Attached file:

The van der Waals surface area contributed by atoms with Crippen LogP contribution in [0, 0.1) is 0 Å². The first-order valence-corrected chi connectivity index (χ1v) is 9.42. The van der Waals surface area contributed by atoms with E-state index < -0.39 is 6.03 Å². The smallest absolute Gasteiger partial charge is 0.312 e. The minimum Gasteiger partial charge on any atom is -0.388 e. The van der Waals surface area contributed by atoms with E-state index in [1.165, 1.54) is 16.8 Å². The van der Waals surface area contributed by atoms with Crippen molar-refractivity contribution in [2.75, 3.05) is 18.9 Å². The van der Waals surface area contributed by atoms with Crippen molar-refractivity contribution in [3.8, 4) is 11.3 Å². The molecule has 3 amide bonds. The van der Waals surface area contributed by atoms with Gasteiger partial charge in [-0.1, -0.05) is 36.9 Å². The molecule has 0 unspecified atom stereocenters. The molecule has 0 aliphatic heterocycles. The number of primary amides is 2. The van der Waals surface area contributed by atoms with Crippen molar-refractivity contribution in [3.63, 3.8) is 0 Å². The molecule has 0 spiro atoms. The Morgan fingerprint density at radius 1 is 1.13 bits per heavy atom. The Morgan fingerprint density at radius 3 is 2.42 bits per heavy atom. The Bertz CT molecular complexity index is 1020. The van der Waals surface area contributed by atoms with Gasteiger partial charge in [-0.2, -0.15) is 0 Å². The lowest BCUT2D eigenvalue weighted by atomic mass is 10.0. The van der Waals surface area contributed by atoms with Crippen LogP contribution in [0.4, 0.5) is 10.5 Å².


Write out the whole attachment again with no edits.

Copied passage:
The van der Waals surface area contributed by atoms with Crippen LogP contribution in [0, 0.1) is 0 Å². The first-order valence-corrected chi connectivity index (χ1v) is 9.42. The van der Waals surface area contributed by atoms with E-state index < -0.39 is 6.03 Å². The smallest absolute Gasteiger partial charge is 0.312 e. The minimum Gasteiger partial charge on any atom is -0.388 e. The van der Waals surface area contributed by atoms with E-state index in [1.165, 1.54) is 16.8 Å². The van der Waals surface area contributed by atoms with Crippen molar-refractivity contribution in [2.75, 3.05) is 18.9 Å². The van der Waals surface area contributed by atoms with Crippen molar-refractivity contribution in [3.8, 4) is 11.3 Å². The molecule has 3 amide bonds. The van der Waals surface area contributed by atoms with Gasteiger partial charge in [-0.1, -0.05) is 36.9 Å². The molecule has 0 unspecified atom stereocenters. The molecule has 0 aliphatic heterocycles. The number of primary amides is 2. The van der Waals surface area contributed by atoms with Crippen molar-refractivity contribution in [3.63, 3.8) is 0 Å². The molecule has 0 spiro atoms. The Morgan fingerprint density at radius 1 is 1.13 bits per heavy atom. The Morgan fingerprint density at radius 3 is 2.42 bits per heavy atom. The Bertz CT molecular complexity index is 1020. The van der Waals surface area contributed by atoms with Gasteiger partial charge in [-0.2, -0.15) is 0 Å². The lowest BCUT2D eigenvalue weighted by atomic mass is 10.0. The van der Waals surface area contributed by atoms with Crippen LogP contribution in [0.4, 0.5) is 10.5 Å².